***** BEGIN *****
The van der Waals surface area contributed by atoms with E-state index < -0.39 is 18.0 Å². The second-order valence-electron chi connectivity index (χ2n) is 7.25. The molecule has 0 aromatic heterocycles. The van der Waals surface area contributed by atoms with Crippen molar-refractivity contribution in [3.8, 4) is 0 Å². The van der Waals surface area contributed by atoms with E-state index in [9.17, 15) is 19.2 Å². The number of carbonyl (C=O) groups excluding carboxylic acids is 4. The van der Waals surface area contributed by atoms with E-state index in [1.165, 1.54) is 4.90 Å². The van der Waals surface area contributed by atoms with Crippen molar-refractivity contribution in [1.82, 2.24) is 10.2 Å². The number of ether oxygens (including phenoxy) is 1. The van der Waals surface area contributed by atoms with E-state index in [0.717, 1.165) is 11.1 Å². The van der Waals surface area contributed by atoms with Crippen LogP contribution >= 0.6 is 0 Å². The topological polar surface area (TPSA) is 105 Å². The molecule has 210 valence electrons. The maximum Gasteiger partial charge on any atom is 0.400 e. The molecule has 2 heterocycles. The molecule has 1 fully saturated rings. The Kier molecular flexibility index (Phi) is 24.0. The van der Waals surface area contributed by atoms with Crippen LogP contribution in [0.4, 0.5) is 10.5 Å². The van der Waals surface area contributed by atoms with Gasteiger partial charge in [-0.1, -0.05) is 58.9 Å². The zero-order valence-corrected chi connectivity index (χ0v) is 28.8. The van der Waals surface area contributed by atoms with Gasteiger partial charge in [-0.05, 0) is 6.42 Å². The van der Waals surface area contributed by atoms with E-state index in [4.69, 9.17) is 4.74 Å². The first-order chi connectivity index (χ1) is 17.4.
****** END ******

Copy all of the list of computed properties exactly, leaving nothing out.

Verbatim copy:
The van der Waals surface area contributed by atoms with E-state index < -0.39 is 18.0 Å². The second-order valence-electron chi connectivity index (χ2n) is 7.25. The molecule has 0 aromatic heterocycles. The van der Waals surface area contributed by atoms with Crippen molar-refractivity contribution in [3.8, 4) is 0 Å². The van der Waals surface area contributed by atoms with E-state index in [9.17, 15) is 19.2 Å². The number of carbonyl (C=O) groups excluding carboxylic acids is 4. The van der Waals surface area contributed by atoms with E-state index in [1.165, 1.54) is 4.90 Å². The van der Waals surface area contributed by atoms with Crippen molar-refractivity contribution in [1.82, 2.24) is 10.2 Å². The number of ether oxygens (including phenoxy) is 1. The van der Waals surface area contributed by atoms with E-state index in [0.717, 1.165) is 11.1 Å². The van der Waals surface area contributed by atoms with Crippen LogP contribution >= 0.6 is 0 Å². The topological polar surface area (TPSA) is 105 Å². The molecule has 210 valence electrons. The maximum Gasteiger partial charge on any atom is 0.400 e. The molecule has 2 heterocycles. The molecule has 1 fully saturated rings. The Kier molecular flexibility index (Phi) is 24.0. The van der Waals surface area contributed by atoms with Crippen LogP contribution in [0.4, 0.5) is 10.5 Å². The van der Waals surface area contributed by atoms with Gasteiger partial charge in [-0.1, -0.05) is 58.9 Å². The zero-order valence-corrected chi connectivity index (χ0v) is 28.8. The van der Waals surface area contributed by atoms with Gasteiger partial charge in [-0.05, 0) is 6.42 Å². The van der Waals surface area contributed by atoms with E-state index in [4.69, 9.17) is 4.74 Å². The first-order chi connectivity index (χ1) is 17.4.